Govt to launch first mass media campaign on bidi smoking

Govt to launch first mass media campaign on bidi smoking

This is the first government sponsored nation-wide mass media campaign anywhere in the world that links bidi smoking to CVD. The campaign has been developed with technical support from World Lung Foundation, and the spot has been field tested in different settings, said K Desiraju, additional secretary, Health.

He said it will be aired in all major TV and Radio/FM channels through the month of August and has been dubbed in 14 regional languages for pan-India coverage.

The main message of the campaign is – "Quitting smoking is hard, but the consequence of not quitting is harder". It also includes the angle of quitting bidi smoking for the sake of one's loved ones.

The campaign advertisement comprises of two Public Service Announcements (PSAs) – 'Heartbreak' and 'Surgeon'. While heart break has 15, 30 and 45 seconds versions, the surgeon PSA is only of 15 seconds. These PSA’s will also be supported by radio. With nearly two in every five (38 per cent) adults in rural areas and one in every four (25 per cent) adults in urban areas using tobacco in some form, doctors say Bidi is the second most highly consumed tobacco product in India.

Current tobacco use in any form in India as per Global Adult Tobacco Survey (GATS-India ) 2010 is 34.6 per cent in Adults - 47.9 per cent in males and 20.3 per cent in females.

As per Global Anti Tobacco Survey, male bidi smoking (16 per cent) is higher that cigarette smokers (10.3 per cent) and female bidi smoking population is higher (1.9 per cent) than cigarettes smoking (0.8 per cent) population. Further, the prevalence of bidi smoking ranges from 21.9 per cent in Arunachal Pradesh followed by Tripura( 21.5 per cent), Uttarakhand (19.2 per cent), Meghalaya (18.7 per cent), Rajasthan (16 per cent), West Bengal (15.7 per cent) to 1.5 per cent in Goa.

Experts say Bidi smoke contains higher concentration of hydrogen cyanide, carbon monoxide and ammonia as well as nicotine, compared to cigarette smoke. Bidi smoke delivers three times the amount of carbon monoxide and nicotine and five times the amount of tar as compared to cigarette smoke. Bidi smoke also contains carcinogenic chemicals such as tobacco specific nitrosamines (TSNAs), said medical professionals.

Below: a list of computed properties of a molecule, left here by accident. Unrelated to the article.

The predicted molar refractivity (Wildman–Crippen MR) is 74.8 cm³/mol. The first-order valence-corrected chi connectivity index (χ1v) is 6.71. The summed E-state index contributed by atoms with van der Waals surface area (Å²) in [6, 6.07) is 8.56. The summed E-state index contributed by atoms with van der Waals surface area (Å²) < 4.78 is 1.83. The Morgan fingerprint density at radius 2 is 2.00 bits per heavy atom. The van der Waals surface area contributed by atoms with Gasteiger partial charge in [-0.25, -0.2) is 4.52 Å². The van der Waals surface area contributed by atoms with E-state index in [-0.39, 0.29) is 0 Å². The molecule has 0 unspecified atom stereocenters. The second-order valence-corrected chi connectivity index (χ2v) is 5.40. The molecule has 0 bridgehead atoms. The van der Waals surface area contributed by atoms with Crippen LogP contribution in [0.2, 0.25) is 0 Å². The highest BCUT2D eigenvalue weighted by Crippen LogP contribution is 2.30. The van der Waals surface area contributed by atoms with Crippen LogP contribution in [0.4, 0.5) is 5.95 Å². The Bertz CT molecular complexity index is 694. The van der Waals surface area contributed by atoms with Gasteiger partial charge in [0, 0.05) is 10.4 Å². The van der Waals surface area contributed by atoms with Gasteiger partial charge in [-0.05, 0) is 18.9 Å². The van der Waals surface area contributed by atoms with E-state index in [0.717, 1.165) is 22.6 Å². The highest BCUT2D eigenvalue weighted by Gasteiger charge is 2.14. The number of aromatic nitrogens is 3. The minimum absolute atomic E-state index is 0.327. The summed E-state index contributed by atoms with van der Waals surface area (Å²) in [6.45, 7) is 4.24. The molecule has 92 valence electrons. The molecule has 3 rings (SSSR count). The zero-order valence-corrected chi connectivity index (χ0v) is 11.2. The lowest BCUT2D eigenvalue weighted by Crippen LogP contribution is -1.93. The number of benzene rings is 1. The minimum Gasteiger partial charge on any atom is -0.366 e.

Doctors say Bidi smoking has been shown to increase the risk of chronic bronchitis, tuberculosis and respiratory diseases. Tobacco use has been identified as a major risk factor for cardiovascular diseases and leads to high burdens of early death and disability.

In India, 27 per cent of total annual deaths in 2002 were related to CVD and this is projected to rise to 42 per cent by 2030. During the period 2000-2030 about 35 per cent of all CVD deaths in India are projected to occur in 35-64 age group.

Tobacco smoking, particularly bidi smoking which contains higher concentration of nicotine and carbon monoxide, plays a vital role in the increased risk of cardiovascular effects. There is still a large research gap in the field of bidi smoking and its effects on humans including effect of second hand smoke of bidi.

Tobacco is the foremost preventable cause of death and disease in the world today. Tobacco is a risk factor for 6 out the 8 leading causes of death. Globally, about 6 million people die each year as result of diseases resulting from tobacco consumption and if urgent actions are not taken, the death toll could rise to more than eight million by 2030, experts fear.

Worldwide, every day almost one million people smoke or chew tobacco because of their addiction to nicotine and about 15,000 die from tobacco related disease. As per the estimates in India nearly 8-9 lakhs people die every year due to diseases related to tobacco use and 5500 youth start tobacco use every day. As per ICMR nearly 50 per cent of cancers among males, 25 per cent among females about 80-90 per cent of all oral cancers are associated with tobacco use. Available evidence suggests that 40 per cent of all TB deaths are directly attributable to tobacco use.

The majority of the cardio vascular diseases and lung disorders are also directly attributable to tobacco consumption. Tobacco has also been identified as a risk factor for Non-communicable disease and it accounts for one in six deaths resulting from NCDs.

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